Get ready for nighthawks and hummingbirds
Except for the most hard-core birders, these are the “dog days” of summer. Things are a bit slow. There are birds to be found, but nothing like the variety of species we enjoy during the spring and fall migration seasons, when every day seems to bring a new surprise.
But now is also a time of anticipation. Two of my favorite annual birding events are just days or weeks away. First, the appearance of migrating common nighthawks. Then, in September, the almost magical influx of ruby-throated hummingbirds.
First let's talk about nighthawks. There is no better time than mid-August to mid-September to observe them, when large flocks are moving south toward their wintering grounds in South America. With a little patience, common nighthawks can be viewed from any backyard in DuPage County.
They are fun birds to watch, and often you'll hear them first. Nighthawks have a loud, buzzy one-syllable flight call that is unmistakable. Learn that sound, and then it's just a matter of looking up to find the bird. A good resource for bird calls is www.birds.cornell.edu. From the home page, click on “All About Birds” and then select the online bird guide to listen to a common nighthawk. (Take time to explore the rest of the site, too. A product of the Cornell University's Lab of Ornithology, it's loaded with great information about birds and birding.)
The common nighthawk is easy to identify by sight as well. It's a dark, robin-sized bird with long pointy wings sporting white patches near the tips. Nighthawks are further distinguished by a floppy, erratic flight pattern as they feed on flying insects, their only food source. Given their diet, it's no surprise that nighthawks are not “hawks” at all. They belong to a family of birds called the nightjars, which includes the whip-poor-will.
Nighthawks are most active around dusk or at daybreak, but every now and then you'll see one in broad daylight. They're also known to congregate near bright lights, just like moths. When I go to night baseball games I always watch for them.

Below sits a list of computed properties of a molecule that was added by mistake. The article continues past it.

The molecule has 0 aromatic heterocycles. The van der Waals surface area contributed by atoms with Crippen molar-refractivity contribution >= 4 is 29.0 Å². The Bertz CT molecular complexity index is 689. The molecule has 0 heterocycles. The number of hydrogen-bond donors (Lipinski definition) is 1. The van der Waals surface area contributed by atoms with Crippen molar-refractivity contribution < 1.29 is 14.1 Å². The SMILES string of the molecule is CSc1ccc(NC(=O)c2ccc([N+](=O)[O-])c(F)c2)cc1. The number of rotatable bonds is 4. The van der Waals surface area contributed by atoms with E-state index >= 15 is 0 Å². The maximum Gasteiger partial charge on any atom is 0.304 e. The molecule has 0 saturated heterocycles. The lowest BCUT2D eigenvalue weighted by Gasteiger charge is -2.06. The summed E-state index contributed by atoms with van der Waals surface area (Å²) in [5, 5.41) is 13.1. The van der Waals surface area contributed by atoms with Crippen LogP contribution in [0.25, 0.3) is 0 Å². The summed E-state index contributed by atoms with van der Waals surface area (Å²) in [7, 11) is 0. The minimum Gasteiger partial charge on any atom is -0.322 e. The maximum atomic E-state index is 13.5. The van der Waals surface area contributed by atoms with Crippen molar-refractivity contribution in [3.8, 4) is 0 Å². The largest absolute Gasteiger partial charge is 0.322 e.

You have to be very lucky to ever see a nighthawk sitting still. Their coloration makes them virtually invisible when they roost during the day, typically on the ground or lengthwise on a branch.
The timing for migrating nighthawks varies year to year. In 2007, I didn't see one until August 27. In 2006, August 15 was my first sighting. The species does breed in this region so spring and summer sightings do occur, but its not until later this month that we can observe them in numbers, sometimes in swirling flocks of 50 or more birds. Enjoy the show!
Meanwhile, down on the ground, we are fast approaching the best time of year for attracting hummingbirds. Some of you may have been enjoying hummers throughout the summer. In my yard, however, the pattern has always been a few birds in May, none during the summer, and then lots in September. So be sure to have your sugar-water feeders up and ready by Labor Day.
The volume of advice on how to attract hummingbirds is astounding. Entire books exist on the subject, which says a lot about how much people cherish these unique birds. In general, sugar-water should be viewed as a secondary food source; flowering gardens with lots of red, trumpet-shaped blooms are the best hummingbird magnet of all.
Frankly, I've dropped the ball in terms of landscaping for hummingbirds. I rely instead on two feeders, placed about 20 feet apart. The dual-feeder strategy, which I applied last year for the first time, really does the trick. Hummingbirds are territorial, and some individual birds can be quite aggressive. So it's best to give them some space. Having multiple feeders can not only increase the activity level in your yard but also keep the birds coming back.
If you're in the market for a feeder, I recommend a simple plastic model that's easy to fill and clean. My favorite is the HummZinger, which comes in several sizes. Get the smallest—it has just the right capacity to help minimize waste, since you'll need to replace the sugar-water at least once a week. The feeder is mostly red so hummingbirds are sure to notice it.
There can never be too many hummingbirds outside my kitchen window. Maybe this month I'll invest in a third feeder.
Finally, a mark-your-calendar item: On October 9, the DuPage Birding Club will welcome renowned nature author and artist Julie Zickefoose. She'll discuss and sign copies of her latest book, “Letters from Eden.” All are welcome. For more information, visit dupagebirding.org or call (630) 487-0323.
Copyright 2008 by Jeff Reiter. All rights reserved.